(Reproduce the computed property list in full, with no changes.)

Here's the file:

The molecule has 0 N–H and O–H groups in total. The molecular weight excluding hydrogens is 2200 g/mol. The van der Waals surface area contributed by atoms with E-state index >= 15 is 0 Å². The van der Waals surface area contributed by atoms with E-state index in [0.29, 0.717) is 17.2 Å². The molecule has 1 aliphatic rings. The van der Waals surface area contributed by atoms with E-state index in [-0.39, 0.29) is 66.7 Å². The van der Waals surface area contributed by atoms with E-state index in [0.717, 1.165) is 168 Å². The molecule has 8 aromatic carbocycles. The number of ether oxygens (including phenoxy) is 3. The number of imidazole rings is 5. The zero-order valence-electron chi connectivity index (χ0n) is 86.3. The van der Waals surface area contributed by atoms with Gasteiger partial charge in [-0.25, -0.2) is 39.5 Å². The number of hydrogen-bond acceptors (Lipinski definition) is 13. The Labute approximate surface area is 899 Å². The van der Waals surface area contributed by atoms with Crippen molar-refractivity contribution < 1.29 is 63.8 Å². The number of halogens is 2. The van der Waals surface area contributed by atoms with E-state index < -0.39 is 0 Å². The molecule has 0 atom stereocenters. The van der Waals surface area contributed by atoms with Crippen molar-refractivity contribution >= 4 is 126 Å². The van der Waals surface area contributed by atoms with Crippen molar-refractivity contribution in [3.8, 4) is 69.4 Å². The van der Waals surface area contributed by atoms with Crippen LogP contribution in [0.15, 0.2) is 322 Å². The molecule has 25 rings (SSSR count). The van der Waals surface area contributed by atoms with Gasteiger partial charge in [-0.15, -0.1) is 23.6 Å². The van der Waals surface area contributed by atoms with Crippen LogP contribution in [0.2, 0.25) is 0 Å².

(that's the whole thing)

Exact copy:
The molecule has 0 N–H and O–H groups in total. The molecular weight excluding hydrogens is 2200 g/mol. The van der Waals surface area contributed by atoms with E-state index >= 15 is 0 Å². The van der Waals surface area contributed by atoms with E-state index in [0.29, 0.717) is 17.2 Å². The molecule has 1 aliphatic rings. The van der Waals surface area contributed by atoms with E-state index in [-0.39, 0.29) is 66.7 Å². The van der Waals surface area contributed by atoms with E-state index in [0.717, 1.165) is 168 Å². The molecule has 8 aromatic carbocycles. The number of ether oxygens (including phenoxy) is 3. The number of imidazole rings is 5. The zero-order valence-electron chi connectivity index (χ0n) is 86.3. The van der Waals surface area contributed by atoms with Gasteiger partial charge in [-0.25, -0.2) is 39.5 Å². The number of hydrogen-bond acceptors (Lipinski definition) is 13. The Labute approximate surface area is 899 Å². The van der Waals surface area contributed by atoms with Crippen molar-refractivity contribution < 1.29 is 63.8 Å². The number of halogens is 2. The van der Waals surface area contributed by atoms with E-state index < -0.39 is 0 Å². The molecule has 0 atom stereocenters. The van der Waals surface area contributed by atoms with Crippen molar-refractivity contribution >= 4 is 126 Å². The van der Waals surface area contributed by atoms with Crippen molar-refractivity contribution in [3.8, 4) is 69.4 Å². The van der Waals surface area contributed by atoms with Crippen LogP contribution in [0.15, 0.2) is 322 Å². The molecule has 25 rings (SSSR count). The van der Waals surface area contributed by atoms with Gasteiger partial charge in [-0.15, -0.1) is 23.6 Å². The van der Waals surface area contributed by atoms with Crippen LogP contribution in [0.2, 0.25) is 0 Å².